The US education system was rocked by COVID-19, forcing students to shift from their familiar school walls to virtual Zoom classrooms. Not only have the children been affected but teachers have also been tasked with reimagining lesson plans for remote learning while grappling with the stresses of meeting tough educational benchmarks set by administrators. All the while, researchers have found that the mental health of remote students has steadily declined and could lead them to miss out on key social development experiences while being physically separated from their peers.

Largely, remote learning still leaves a lot to be desired.

Educators know this, and as they continue to plan for uncertain futures, they’re also striving to find a happy medium to keep children safe from the pandemic while effectively educating them.

Adam Mangana says he’s found that solution. What is it? Virtual reality.

Mangana is the current Executive Director of  Optima Domi and co-founder of Optima Classical Academy (OCA), the world’s first ever virtual reality charter school. Ironically, he says the idea for the school originated from his love of books, of all places.

“I’ve always loved great books,” Mangana shared with Essence. “And as you may know, if a Black child has 50 novels in their home, they’re 95% likely to go to college. How do you make that type of curriculum accessible to our kids that are right now being sent home and lost?”

He says research he did while pursuing his master’s crystallized the idea for the VR-based school.

“While at Vanderbilt University, my Capstone project was in virtual reality education,” he explained. “I’ve always thought that great books were the best empathy machine in the world but through my research, I learned that we have this other incredible empathy machine emerging with VR. I was able to figure out that if we married the best content in the world with the best delivery, we could solve some of the big challenges in online education, especially in a context where even after the pandemic, we’re likely to face teacher shortages and online education isn’t going anywhere.”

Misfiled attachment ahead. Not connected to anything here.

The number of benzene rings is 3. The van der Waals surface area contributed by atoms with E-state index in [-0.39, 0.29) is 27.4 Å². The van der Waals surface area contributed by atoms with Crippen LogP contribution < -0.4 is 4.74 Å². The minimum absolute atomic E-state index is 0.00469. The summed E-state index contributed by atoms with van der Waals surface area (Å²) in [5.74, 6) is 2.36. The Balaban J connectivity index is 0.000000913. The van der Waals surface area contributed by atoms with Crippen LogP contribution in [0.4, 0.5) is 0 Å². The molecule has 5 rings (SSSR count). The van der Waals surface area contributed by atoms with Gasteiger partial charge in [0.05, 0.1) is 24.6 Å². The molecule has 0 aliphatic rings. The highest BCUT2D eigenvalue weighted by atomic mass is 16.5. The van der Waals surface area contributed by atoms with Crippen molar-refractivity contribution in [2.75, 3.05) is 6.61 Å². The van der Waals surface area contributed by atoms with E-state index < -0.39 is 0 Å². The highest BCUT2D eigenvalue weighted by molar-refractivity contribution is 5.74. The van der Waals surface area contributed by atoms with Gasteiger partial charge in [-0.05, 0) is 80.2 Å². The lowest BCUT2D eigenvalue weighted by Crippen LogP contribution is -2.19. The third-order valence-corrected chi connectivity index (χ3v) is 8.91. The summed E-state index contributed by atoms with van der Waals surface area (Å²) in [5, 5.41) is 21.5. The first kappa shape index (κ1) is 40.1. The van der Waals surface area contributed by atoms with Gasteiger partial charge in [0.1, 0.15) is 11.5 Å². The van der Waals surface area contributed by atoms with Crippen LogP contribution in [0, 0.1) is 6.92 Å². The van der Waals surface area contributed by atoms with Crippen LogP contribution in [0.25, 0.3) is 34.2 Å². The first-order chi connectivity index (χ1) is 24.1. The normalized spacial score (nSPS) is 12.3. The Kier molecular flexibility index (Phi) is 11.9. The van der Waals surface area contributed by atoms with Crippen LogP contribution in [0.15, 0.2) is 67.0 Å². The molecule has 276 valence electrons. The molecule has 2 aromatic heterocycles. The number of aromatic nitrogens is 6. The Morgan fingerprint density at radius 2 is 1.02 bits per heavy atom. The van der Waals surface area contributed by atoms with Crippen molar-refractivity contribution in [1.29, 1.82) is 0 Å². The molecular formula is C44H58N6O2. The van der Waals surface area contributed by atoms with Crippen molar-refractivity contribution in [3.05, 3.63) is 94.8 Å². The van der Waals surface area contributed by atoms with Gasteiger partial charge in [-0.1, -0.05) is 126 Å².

The tuition-free school will be based in Florida and has plans to initially enroll up to 1,300 students, grades 3-8, for its inaugural classes in August 2022. Mangana says it will merge a virtual reality classroom with classical learning pillars, personalized to their needs. The students will receive a $300 VR headset,  get to create their own avatar, and pick where their  “classrooms” will be located. As fantastic as all of this sounds though, it’s not lost on Mangana that the students will need to still meet important social markers remote learning doesn’t traditionally provide.

Mangana ensured that each classroom is led by real teachers, that are superimposed into the virtual classroom and can respond to needs in real-time.

“We’ve stumbled upon something important with VR learning, which is to make remote education more human–more social,” Mangana said. “VR solves the loneliness problem in online education.”